Being without a community was lonely, and I worried a lot about how I would raise my kids to have a strong Muslim identity without a community. The wider society was a lot more exclusionary towards Muslims than it seems to be now in some ways. For instance, now in the area that I live, hijab is almost commonplace. School teachers know what it is, and don’t make a fuss about kids who wear it. Back in the ’80’s, though, I remember us walking down the street in hijab and turning heads. Literally. Very few women wore hijab outside the mosque, and almost no girls wore it to school. I knew that my kids would face constant questions and challenges about things such as prayers, not eating pork, not dating, clothing, and so forth. They would be seen as weird. How would they deal with that if they didn’t have a community to support them?
Immigrant-dominated organizations in the place I was living at the time (such as ISNA) were concerned with promoting “Islam” as an overarching, pan-ethnic identity that had room for converts and their kids, all right–but due to my husband’s ethnicity, our poverty, and social class, they did not really have room for me either. I couldn’t possibly have afforded to attend the ISNA conference. Their events were nearly always held off in some faraway place that wasn’t accessible to people without cars. Their target audience clearly wasn’t people like me. Groups like ISNA were also far more conservative in those days, and they typically promoted very limiting notions of what a “good Muslim woman” should do and be. I tried to fit into the mold, but ultimately didn’t manage to transform myself–or even to give a very convincing performance. They let me know that I didn’t really belong. There was no way I could have afforded to send my kids to their youth programs or Islamic school anyway.
I was drawn into a Muslim group that I now call The Cult. They recruited me. They were basically on the lookout for the isolated and disaffected who they thought had the drive to help them get their fledgling programs off the ground. They needed manpower and money. I couldn’t help them with the second, but at that time, they were so desperate for manpower that they sought out women as well as men. Their emphasis on teaching and involving women was quite unusual at the time in the area I was living in. Groups like ISNA had almost nothing for girls and women then, and even their youth programs for boys were pretty sub-par. The Cult allowed and even encouraged women to attend teaching circles along with male members, which was almost unheard of where I was living at the time among Muslim groups. The Cult was much more welcoming to converts as well, and talked about how important it was to establish an authentically traditional yet North American Islam here, focusing our efforts on raising our children to be able to deal with the challenges of North American society. The Cult had really good youth programs in the beginning. They were very critical of groups such as ISNA, and cast themselves as far more in tune with the realities of life here, as well as with the richness of Islam’s complex history. The Cult’s vision of Islam included art, poetry, even music. This was way before the emergence of nasheed bands and calligraphy workshops and what-have-you in the North American Sunni Muslim mainstream. Some of us were starved for beauty and intellectual stimulation, and The Cult promised these things… along with salvation for our kids.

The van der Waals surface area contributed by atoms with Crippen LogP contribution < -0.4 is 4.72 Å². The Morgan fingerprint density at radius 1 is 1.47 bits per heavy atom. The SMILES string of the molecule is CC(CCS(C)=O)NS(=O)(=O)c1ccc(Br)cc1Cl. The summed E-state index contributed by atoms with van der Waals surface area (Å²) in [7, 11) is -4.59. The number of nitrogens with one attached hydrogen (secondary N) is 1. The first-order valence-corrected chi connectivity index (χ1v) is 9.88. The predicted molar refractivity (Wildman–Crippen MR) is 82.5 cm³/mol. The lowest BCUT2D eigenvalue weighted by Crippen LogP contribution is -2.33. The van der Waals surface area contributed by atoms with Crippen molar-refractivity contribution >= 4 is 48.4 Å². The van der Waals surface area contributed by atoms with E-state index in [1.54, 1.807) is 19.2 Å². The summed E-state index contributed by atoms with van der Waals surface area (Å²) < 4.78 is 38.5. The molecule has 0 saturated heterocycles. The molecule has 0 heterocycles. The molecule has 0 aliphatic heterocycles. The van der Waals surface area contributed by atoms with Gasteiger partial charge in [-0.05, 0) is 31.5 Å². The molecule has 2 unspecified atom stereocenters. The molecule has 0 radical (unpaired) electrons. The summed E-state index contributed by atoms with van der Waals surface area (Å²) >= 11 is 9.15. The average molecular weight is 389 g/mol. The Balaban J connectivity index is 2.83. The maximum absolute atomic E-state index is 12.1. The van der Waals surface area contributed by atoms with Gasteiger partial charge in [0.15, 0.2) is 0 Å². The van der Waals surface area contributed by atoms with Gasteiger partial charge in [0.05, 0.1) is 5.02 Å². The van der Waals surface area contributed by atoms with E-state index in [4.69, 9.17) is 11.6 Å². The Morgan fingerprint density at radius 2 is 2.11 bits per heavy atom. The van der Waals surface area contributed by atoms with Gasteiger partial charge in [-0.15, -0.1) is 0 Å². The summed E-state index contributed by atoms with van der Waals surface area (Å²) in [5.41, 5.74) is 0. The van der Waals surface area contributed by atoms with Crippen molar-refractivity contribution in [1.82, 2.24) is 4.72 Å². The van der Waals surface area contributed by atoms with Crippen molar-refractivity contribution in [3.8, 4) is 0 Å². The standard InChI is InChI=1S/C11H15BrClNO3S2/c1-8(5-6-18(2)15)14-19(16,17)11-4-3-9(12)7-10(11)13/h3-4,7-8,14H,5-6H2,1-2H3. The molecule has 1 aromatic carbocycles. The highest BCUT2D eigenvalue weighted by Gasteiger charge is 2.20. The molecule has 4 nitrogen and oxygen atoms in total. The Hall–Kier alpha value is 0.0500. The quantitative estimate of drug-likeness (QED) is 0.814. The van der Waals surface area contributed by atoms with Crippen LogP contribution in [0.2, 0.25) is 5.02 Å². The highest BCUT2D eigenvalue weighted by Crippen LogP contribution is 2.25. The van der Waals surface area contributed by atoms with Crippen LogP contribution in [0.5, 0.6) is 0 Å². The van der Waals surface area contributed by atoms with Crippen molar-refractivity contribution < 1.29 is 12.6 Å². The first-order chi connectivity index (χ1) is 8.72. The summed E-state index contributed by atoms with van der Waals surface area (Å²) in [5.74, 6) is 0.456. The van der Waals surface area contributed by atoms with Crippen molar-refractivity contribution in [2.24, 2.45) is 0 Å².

So what does “Islam” have to do with the fall-out from a bad marriage, and from years of involvement in a group that turned out to be a cult?
Nothing, and everything.
Nobody said that marrying this particular man is your Islamic obligation. But the teachings on marriage, with their rigid and idealized gender roles acted to trap convert women in particular in bad marriages, and allowed–often even promoted–abuse.
Nobody said go and join a cult. But wherever I looked, authoritarian approaches to Islam were the rule, whether it was in the mosques or in Muslim organizations. Boards and elections were just for show in most cases. The Qur’an and hadith were quoted to exhort people to obey “those in authority” among them, and to follow those who had more religious knowledge rather than relying on their own judgment. The Cult’s gradual descent into full-blown cultish behaviour wouldn’t likely raise any red flags for us when we had long been told by all sorts of Muslim groups and individuals that “according to Islam,” we had to obey our leaders, avoid close friendships with nonbelievers, and make sure that our daily lives revolved around obeying God’s law, no matter how much that might separate us from the society around us.
I am not interesting in discussing whether or not particular acts of abuse we witnessed, endured, or were involved in are or are not “Islamically justified” or in accordance of “true Islam” or not. That sort of discussion functions as a distraction from the main issue: the need for those involved to take responsibility for their actions. For so many years the responsibility for acts of ignorance and (at times) straight-up cruelty has been attributed to God and Islam. It is time that these types of claims are recognized for what they are–attempts to manipulate often well-meaning people into doing or accepting things that they otherwise wouldn’t.